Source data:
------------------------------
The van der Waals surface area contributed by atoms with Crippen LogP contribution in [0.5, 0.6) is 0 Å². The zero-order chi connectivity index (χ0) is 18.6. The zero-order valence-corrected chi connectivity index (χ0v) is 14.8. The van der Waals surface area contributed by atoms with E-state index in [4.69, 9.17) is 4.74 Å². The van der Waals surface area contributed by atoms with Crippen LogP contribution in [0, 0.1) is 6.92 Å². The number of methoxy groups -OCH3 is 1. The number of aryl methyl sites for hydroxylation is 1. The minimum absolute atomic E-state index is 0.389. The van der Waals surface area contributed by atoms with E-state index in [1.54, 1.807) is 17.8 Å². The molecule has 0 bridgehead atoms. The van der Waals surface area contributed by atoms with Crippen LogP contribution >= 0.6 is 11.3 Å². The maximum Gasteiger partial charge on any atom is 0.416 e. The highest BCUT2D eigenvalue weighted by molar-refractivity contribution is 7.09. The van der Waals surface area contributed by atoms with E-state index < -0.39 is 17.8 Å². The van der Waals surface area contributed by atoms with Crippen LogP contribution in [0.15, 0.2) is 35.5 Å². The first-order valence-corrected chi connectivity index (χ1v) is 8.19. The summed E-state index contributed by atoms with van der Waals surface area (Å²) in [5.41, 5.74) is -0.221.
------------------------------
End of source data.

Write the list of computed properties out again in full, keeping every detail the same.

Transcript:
The van der Waals surface area contributed by atoms with Crippen LogP contribution in [0.5, 0.6) is 0 Å². The zero-order chi connectivity index (χ0) is 18.6. The zero-order valence-corrected chi connectivity index (χ0v) is 14.8. The van der Waals surface area contributed by atoms with E-state index in [4.69, 9.17) is 4.74 Å². The van der Waals surface area contributed by atoms with Crippen LogP contribution in [0, 0.1) is 6.92 Å². The number of methoxy groups -OCH3 is 1. The number of aryl methyl sites for hydroxylation is 1. The minimum absolute atomic E-state index is 0.389. The van der Waals surface area contributed by atoms with E-state index in [1.54, 1.807) is 17.8 Å². The molecule has 0 bridgehead atoms. The van der Waals surface area contributed by atoms with Crippen LogP contribution >= 0.6 is 11.3 Å². The maximum Gasteiger partial charge on any atom is 0.416 e. The highest BCUT2D eigenvalue weighted by molar-refractivity contribution is 7.09. The van der Waals surface area contributed by atoms with E-state index < -0.39 is 17.8 Å². The van der Waals surface area contributed by atoms with Crippen LogP contribution in [0.15, 0.2) is 35.5 Å². The first-order valence-corrected chi connectivity index (χ1v) is 8.19. The summed E-state index contributed by atoms with van der Waals surface area (Å²) in [5.41, 5.74) is -0.221.